An assessment of high school cheerleading: injury distribution, frequency, and associated factors

J Orthop Sports Phys Ther. 2004 May;34(5):261-5. doi: 10.2519/jospt.2004.34.5.261.

Abstract

Study design: Mail survey of cheerleading-related training and injuries.

Objective: To collect and describe injury frequency, distribution, and associated factors related to the activity of cheerleading.

Background: Estimates indicate that more than 1 million participants are involved in cheerleading at various levels; however, little information exists relative to injuries and training. Unlike most other sports, cheerleader injuries are not tracked in a central database.

Methods and measures: High school cheerleaders (mean age, 16.3 years) in 3 midwest states completed questionnaires mailed to their respective high schools. Of the surveys mailed to 104 schools, 425 (32.2%) were returned and sufficiently completed for analysis.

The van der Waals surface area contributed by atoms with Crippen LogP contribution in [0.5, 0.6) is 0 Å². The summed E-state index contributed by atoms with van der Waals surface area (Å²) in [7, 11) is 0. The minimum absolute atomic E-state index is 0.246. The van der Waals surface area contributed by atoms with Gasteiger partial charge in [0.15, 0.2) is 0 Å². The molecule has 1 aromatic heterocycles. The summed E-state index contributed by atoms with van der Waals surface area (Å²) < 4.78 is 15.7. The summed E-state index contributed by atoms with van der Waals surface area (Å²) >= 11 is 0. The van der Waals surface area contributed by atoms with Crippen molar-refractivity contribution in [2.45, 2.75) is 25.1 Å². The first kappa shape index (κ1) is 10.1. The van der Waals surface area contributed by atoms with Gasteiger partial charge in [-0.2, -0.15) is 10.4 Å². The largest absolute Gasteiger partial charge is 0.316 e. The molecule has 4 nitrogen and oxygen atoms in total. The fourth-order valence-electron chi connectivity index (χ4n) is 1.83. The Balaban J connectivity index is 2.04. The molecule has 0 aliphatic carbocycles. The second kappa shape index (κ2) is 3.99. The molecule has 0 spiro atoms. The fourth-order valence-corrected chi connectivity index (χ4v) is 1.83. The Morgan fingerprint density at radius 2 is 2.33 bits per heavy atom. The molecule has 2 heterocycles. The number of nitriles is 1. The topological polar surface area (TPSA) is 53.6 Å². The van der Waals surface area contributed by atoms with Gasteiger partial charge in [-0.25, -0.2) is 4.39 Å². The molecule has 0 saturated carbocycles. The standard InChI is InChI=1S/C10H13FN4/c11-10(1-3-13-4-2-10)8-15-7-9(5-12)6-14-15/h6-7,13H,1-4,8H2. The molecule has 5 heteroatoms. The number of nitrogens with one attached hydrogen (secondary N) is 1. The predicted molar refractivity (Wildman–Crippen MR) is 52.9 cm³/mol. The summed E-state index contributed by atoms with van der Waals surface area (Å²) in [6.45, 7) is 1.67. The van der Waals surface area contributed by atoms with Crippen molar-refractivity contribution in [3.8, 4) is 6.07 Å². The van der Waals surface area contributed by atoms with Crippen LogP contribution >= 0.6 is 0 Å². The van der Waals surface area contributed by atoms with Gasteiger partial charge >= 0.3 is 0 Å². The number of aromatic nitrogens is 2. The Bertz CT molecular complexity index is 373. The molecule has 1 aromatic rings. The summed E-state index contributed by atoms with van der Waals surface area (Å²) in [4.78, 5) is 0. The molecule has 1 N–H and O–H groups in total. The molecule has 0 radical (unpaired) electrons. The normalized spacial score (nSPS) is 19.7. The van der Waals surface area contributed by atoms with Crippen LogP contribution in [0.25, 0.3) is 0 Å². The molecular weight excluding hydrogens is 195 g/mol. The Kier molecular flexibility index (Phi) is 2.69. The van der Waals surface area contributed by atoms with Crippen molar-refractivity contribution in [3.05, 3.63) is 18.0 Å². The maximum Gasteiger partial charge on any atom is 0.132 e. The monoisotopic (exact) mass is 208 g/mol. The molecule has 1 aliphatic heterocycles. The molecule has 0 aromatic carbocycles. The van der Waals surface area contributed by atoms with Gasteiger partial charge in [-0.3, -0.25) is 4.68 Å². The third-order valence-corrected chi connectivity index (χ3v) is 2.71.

Results: Participants reported an average of 4.1 years of experience and 61.9% of the respondents had sustained 1 or more career injury. During the previous year, 41.3% had sustained 1 or more injuries (mean +/- SD, 1.7 +/- 1.9), resulting in an average of 3.4 reported missed practice or performance days. Of all injuries, the ankle (24.4%), back (16.1%), and wrist or hand (15.6%) were the most frequent sites of injury.

Conclusion: The rates of injury in cheerleading are comparable to rates of other sports. To accurately provide safety guidelines for all levels of cheerleading, a nationwide injury tracking system is necessary.

Publication types

  • Multicenter Study

MeSH terms

  • Adolescent
  • Ankle Injuries / epidemiology
  • Athletic Injuries / epidemiology*
  • Back Injuries / epidemiology
  • Data Collection / methods
  • Elbow / injuries
  • Female
  • Humans
  • Midwestern United States / epidemiology
  • Risk Factors
  • Schools / statistics & numerical data*
  • Surveys and Questionnaires
  • Time Factors
  • Wrist Injuries / epidemiology